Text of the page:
Through the phone app “Lil Bill’s,” customers can track where Flournoy’s bike repair service is parked that day and book appointments. (Screenshot: LiL Bill’s App)
Through the phone app “Lil Bill’s,” customers can track where Flournoy’s bike repair service is parked that day and book appointments. (Screenshot: LiL Bill’s App)

"Lil Bill fixed the chain on my bike, and then I heard what was happening to him and I wanted to help in any way possible," Al Dulaimy said.

Al Dulaimy came to the United States in 2009 as an Iraqi refugee. "I've always been brought up with this mentality of resilience, resistance and survival," he said. He credits this mindset for his interest in helping Flournoy succeed.

The launch of Lil Bill's app was celebrated on March 31 with a concert organized by students. Proceeds from the event went to support Flournoy's business. Three acts from the USC Thornton School of Music performed. Flournoy has long been a fan of the music school, having attended many of their recitals. Turnout was lower than expected, Flournoy said. Demand for the app, however, was much higher than anticipated: It crashed on its first day live from too many downloads, Al Dulaimy said.

The computer science student said he knew from his own experience with Lil Bill's Bike Shop that Flournoy provides excellent service. Al Dulaimy wanted to find a way to advertise that kind of customer satisfaction to digital-native cyclists in the area.

"Lil Bill needed new ways to connect with the millennial generation," he said.

The app has been well received so far.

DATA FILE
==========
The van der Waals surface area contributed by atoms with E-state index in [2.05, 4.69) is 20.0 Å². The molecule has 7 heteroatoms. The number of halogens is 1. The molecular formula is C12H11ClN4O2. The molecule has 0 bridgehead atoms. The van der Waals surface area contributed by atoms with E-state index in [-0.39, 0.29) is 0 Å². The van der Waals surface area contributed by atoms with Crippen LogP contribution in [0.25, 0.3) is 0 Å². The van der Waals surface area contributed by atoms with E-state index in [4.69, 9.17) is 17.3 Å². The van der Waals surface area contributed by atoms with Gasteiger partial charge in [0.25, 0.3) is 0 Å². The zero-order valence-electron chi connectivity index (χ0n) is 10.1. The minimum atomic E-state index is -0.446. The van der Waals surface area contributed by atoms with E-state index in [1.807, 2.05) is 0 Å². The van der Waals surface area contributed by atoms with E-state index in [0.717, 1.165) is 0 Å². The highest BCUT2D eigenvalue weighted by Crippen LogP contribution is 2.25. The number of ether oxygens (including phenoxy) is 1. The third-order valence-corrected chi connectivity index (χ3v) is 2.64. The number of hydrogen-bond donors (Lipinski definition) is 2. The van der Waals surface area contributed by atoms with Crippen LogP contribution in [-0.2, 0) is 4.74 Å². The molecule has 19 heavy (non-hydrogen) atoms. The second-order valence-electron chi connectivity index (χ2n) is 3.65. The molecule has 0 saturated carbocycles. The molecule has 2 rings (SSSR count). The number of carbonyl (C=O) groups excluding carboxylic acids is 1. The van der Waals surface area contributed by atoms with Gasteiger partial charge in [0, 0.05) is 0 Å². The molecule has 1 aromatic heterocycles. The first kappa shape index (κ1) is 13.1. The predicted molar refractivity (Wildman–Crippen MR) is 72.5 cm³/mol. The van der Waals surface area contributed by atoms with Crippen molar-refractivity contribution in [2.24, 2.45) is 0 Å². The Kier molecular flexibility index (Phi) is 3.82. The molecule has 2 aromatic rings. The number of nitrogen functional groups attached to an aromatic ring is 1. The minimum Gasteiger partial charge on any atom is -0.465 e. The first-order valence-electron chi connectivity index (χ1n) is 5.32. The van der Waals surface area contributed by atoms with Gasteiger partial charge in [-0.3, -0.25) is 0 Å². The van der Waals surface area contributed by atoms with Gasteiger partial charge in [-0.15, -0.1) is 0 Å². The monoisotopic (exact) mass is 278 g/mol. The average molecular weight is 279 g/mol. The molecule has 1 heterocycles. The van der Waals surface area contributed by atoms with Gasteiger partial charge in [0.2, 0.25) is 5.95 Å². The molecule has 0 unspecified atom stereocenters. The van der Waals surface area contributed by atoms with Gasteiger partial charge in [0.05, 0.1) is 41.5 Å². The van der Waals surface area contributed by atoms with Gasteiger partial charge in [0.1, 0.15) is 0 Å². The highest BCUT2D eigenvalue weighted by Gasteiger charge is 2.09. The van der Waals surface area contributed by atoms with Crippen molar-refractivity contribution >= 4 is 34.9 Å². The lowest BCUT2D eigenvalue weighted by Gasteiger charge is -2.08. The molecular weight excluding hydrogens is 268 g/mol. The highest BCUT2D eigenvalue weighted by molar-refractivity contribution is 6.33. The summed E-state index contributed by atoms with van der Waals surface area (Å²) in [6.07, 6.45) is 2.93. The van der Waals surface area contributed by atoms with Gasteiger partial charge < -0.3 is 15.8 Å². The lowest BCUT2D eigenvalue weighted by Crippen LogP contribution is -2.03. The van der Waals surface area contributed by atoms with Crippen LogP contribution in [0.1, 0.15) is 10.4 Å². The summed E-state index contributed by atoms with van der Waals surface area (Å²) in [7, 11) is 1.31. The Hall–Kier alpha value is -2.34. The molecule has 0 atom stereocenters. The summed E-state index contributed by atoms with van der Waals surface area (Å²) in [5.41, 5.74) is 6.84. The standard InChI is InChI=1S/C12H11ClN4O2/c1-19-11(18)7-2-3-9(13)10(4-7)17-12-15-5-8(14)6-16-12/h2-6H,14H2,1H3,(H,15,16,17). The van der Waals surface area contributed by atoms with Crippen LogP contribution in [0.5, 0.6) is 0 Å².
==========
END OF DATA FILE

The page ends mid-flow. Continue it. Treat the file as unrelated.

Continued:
"I think the app is a great idea," Luczo said. "We could use the help of Lil Bill if something happens to our bikes on campus."

In addition to the app launch concert, Flournoy raised money through fundraisers organized by students at various restaurants in the area, such as Blaze Pizza and Amaze Bowls. Students also donated money to get an A-frame sandwich board sign for the bike business.

"The kids have been trying to help me out, trying to do things for me because the student body loves me and I love them," said Flournoy.

Having grown up just blocks from the university campus, Flournoy has been a USC Trojan fan his entire life. He wears a USC baseball cap everyday and his work uniform alternates between USC-logo emblazoned shirts and Lil Bill's T-shirts in the university's colors: cardinal red and gold. Sure the branding is good for business, but it's about more than that for Flournoy.

"I wear these colors because they represent the Trojan Family that is made up of students," he said. "I'm not going to stop loving the Trojan Family just because the administration took a negative turn and tried to destroy my business."

The university administration did not respond to multiple requests for a comment.

Customers say they'll keep supporting Lil Bill's as much for the quality bike repair service as for Flournoy himself and the lasting relationships he builds with patrons.

"He cares about how we are, how our day is going and isn't just there to fix our bikes," Luczo said. "He's there to help us out in anyway he can."

Flournoy hopes to set up several signs at the entrances to USC’s campus to inform incoming students about his service. (Sylvie Sparks/Annenberg Media)
Flournoy hopes to set up several signs at the entrances to USC’s campus to inform incoming students about his service. (Sylvie Sparks/Annenberg Media)

There is a shared sentiment among Flournoy's supporters that he should be treated as well as he treats others.

"USC means so much to him," said customer and student Katie McCool. "So he deserves to have been treated better by the community he serves."

Flournoy said he is determined to do whatever he can to keep Lil Bill's Bike Shop afloat and continue to serve his "Trojan Family."

"It's a hard little battle out here," Flournoy said."I didn't think it was ever going to be like this, but it is, and I'm making the best of it."

Additional reporting was contributed by Heran Mamo.